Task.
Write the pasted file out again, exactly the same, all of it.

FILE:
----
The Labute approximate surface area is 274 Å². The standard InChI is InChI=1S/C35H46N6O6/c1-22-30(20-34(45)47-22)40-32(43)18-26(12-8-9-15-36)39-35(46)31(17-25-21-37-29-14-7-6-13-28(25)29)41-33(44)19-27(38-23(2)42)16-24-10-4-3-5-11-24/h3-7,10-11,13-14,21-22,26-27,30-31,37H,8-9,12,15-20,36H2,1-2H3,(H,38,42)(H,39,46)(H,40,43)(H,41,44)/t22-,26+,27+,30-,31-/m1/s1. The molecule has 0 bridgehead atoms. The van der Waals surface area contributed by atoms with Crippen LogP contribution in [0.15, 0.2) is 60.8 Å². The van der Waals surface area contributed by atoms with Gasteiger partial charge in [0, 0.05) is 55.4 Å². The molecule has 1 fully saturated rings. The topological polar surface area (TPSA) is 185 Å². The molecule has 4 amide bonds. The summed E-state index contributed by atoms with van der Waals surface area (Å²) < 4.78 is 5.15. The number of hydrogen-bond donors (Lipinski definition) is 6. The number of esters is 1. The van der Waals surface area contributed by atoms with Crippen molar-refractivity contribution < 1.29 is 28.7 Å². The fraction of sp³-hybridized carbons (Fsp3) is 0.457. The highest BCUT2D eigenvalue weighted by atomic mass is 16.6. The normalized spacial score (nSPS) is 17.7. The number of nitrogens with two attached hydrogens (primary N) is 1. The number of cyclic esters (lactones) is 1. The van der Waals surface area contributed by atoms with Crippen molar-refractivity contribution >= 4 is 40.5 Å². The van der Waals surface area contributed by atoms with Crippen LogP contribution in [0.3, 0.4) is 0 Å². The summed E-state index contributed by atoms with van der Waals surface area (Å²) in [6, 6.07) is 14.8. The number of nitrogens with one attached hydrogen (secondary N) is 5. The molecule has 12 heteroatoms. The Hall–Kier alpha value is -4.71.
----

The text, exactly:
The Labute approximate surface area is 274 Å². The standard InChI is InChI=1S/C35H46N6O6/c1-22-30(20-34(45)47-22)40-32(43)18-26(12-8-9-15-36)39-35(46)31(17-25-21-37-29-14-7-6-13-28(25)29)41-33(44)19-27(38-23(2)42)16-24-10-4-3-5-11-24/h3-7,10-11,13-14,21-22,26-27,30-31,37H,8-9,12,15-20,36H2,1-2H3,(H,38,42)(H,39,46)(H,40,43)(H,41,44)/t22-,26+,27+,30-,31-/m1/s1. The molecule has 0 bridgehead atoms. The van der Waals surface area contributed by atoms with Crippen LogP contribution in [0.15, 0.2) is 60.8 Å². The van der Waals surface area contributed by atoms with Gasteiger partial charge in [0, 0.05) is 55.4 Å². The molecule has 1 fully saturated rings. The topological polar surface area (TPSA) is 185 Å². The molecule has 4 amide bonds. The summed E-state index contributed by atoms with van der Waals surface area (Å²) < 4.78 is 5.15. The number of hydrogen-bond donors (Lipinski definition) is 6. The number of esters is 1. The van der Waals surface area contributed by atoms with Crippen molar-refractivity contribution < 1.29 is 28.7 Å². The fraction of sp³-hybridized carbons (Fsp3) is 0.457. The highest BCUT2D eigenvalue weighted by atomic mass is 16.6. The normalized spacial score (nSPS) is 17.7. The number of nitrogens with two attached hydrogens (primary N) is 1. The number of cyclic esters (lactones) is 1. The van der Waals surface area contributed by atoms with Crippen molar-refractivity contribution >= 4 is 40.5 Å². The van der Waals surface area contributed by atoms with Crippen LogP contribution in [0.3, 0.4) is 0 Å². The summed E-state index contributed by atoms with van der Waals surface area (Å²) in [6, 6.07) is 14.8. The number of nitrogens with one attached hydrogen (secondary N) is 5. The molecule has 12 heteroatoms. The Hall–Kier alpha value is -4.71.